Hemorrhoids are varicose veins of the rectum located at or near the anal canal. Approximately 2 million people (about 12 percent of the population) in the United States receive medical care for hemorrhoids each year, based on data from the National Health Care survey. The exact prevalence of hemorrhoids is hard to measure because many opt for over-the-counter treatments instead of visiting the doctor. However, it’s estimated that as many as 40 percent of the population have experienced symptomatic hemorrhoids, and as many as 75 percent of people older than 45 are affected.
Hemorrhoids are usually benign. Deaths are very rare, accounting for only 14 deaths in the United States in 2004, according to population data.
Symptoms & Causes
Hemorrhoids are usually a result of applying too much pressure to the lower rectum. This may happen if you’re straining to have a bowel movement, which can occur during chronic diarrhea and constipation, according to the Mayo Clinic. It may also happen if you sit on the toilet too long because when you sit on the toilet, your anus relaxes, allowing the veins around to fill with blood, which then puts pressure on those veins.
Pregnant women are also more susceptible to hemorrhoids because of the weight of carrying the baby and also from giving birth. Around 25 to 35 percent of pregnant are affected in the third trimester, according to estimates from two studies conducted in France. Being very overweight, or standing or lifting too much can also make hemorrhoids worse.
People with hemorrhoids don’t necessarily feel pain, though they may experience bleeding, anal swelling and discomfort. Internal hemorrhoids lie inside the rectum and the most common symptoms include painless rectal bleeding, prolapse or protrusion, pain and irritation, according to the Mayo Clinic. External hemorrhoids are located under the skin around the anus. They could enlarge, resulting in pain, swelling and, in serious cases, spontaneous rupture, intense pain and bleeding.
Diagnosis & Tests
Rectal bleeding is usually the most obvious symptom for hemorrhoids and also the primary reason people seek medical help. Only 5 percent of patients required emergency room visits, according to the National Health Care survey. The majority of people sought treatment at primary care and specialists’ offices.
Diagnostic tests are done not only to confirm the presence of hemorrhoids, but to eliminate other possible digestive disease since bleeding from your rectum or anus or bloody stools may be a sign of something more serious such as cancer, according to the American Academy of Family Physicians. Doctors usually check for internal hemorrhoids by inserting a rubber-gloved finger into the rectum in order to feel for any protrusions or examine the lower portion of the colon with an anoscope or endoscope, according to the Mayo Clinic. Certain accompanying symptoms might suggest other digestive diseases and a more extensive examination using colonoscopy may be required.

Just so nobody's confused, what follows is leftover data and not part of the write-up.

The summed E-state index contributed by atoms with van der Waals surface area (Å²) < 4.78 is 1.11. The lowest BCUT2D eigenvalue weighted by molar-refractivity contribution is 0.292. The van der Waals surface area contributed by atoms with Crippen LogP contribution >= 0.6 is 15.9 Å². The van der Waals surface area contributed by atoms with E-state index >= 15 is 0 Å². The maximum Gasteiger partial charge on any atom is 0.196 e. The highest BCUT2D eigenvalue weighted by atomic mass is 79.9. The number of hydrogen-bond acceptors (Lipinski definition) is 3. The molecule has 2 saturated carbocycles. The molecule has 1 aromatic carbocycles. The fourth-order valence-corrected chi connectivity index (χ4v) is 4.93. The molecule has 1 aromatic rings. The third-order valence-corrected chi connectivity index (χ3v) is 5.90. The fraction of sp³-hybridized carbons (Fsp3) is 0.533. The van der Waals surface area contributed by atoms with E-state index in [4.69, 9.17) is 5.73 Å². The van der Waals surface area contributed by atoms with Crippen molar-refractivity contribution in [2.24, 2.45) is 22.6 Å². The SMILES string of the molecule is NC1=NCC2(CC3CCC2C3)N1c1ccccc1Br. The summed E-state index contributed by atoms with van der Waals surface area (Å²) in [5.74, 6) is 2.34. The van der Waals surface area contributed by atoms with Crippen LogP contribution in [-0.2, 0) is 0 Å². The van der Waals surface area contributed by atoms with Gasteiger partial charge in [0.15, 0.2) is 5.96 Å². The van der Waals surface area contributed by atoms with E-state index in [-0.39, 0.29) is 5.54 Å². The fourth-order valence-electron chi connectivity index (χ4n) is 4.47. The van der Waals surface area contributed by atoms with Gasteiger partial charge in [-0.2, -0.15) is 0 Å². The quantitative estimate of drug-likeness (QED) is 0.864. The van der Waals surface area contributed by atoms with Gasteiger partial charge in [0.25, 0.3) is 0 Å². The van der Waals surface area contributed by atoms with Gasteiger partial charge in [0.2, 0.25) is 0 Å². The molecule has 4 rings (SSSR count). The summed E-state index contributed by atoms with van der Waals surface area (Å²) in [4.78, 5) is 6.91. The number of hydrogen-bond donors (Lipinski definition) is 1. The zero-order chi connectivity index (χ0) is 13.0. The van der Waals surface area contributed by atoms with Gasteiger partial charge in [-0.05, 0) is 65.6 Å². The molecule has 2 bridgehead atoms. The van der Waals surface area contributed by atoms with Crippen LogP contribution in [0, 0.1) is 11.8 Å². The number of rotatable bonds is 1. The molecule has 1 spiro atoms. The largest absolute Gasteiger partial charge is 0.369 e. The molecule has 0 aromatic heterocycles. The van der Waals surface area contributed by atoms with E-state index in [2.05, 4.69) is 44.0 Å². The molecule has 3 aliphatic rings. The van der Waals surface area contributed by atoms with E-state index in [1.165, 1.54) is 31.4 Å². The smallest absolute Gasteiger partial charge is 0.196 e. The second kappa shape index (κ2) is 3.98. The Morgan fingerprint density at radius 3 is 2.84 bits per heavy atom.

Most hospitalizations for hemorrhoids are for surgery, which is performed most often as same-day surgery. Otherwise, most hemorrhoids heal on their own in a week or two, according to a treatment update published by University of California, Los Angeles scientists in 2009. Over-the-counter topical medications usually contain corticosteroids and anti-inflammatory agents that can provide short-term local relief from discomfort, pain and bleeding caused by external hemorrhoids.
There are a few nonsurgical treatment options for internal hemorrhoids. Sclerotherapy, where the hemorrhoid is injected with chemicals in order shrink it, is the oldest therapy. However, randomized controlled trials have found it to be less effective than other methods, according to the 2009 treatment update.
Rubber band ligation involves placing a small rubber band around the base of the hemorrhoid and stopping the flow of blood to the area. It is more effective than other methods, though it is also associated with more post-treatment pain and complications.
Infrared or electrocoagulation targets the hemorrhoid by burning it and letting it slough off. It’s found to be less effective than banding and usually requires more treatments. However, it also has significantly less postoperative pain and fewer complications.
Surgical removal or stapling of the hemorrhoids may be needed if internal hemorrhoids have prolapsed or are very large, according to a review published in the Journal of American College of Surgeons in 2006.
One can maintain regular bowel movement and lessen the risk of hemorrhoids by including more fibre in their diet, according to the American Academy of Family Physicians. Laxatives, aside from bulk-forming laxatives like Fiberall and Metamucil, can lead to diarrhea, should be avoided because they can worsen hemorrhoids. Also, one should avoid exerting too much pressure during bowel movement, according to the Mayo Clinic. Try not sit on the toilet for too long when waiting for bowel movement and also avoid straining too hard when trying to pass a stool.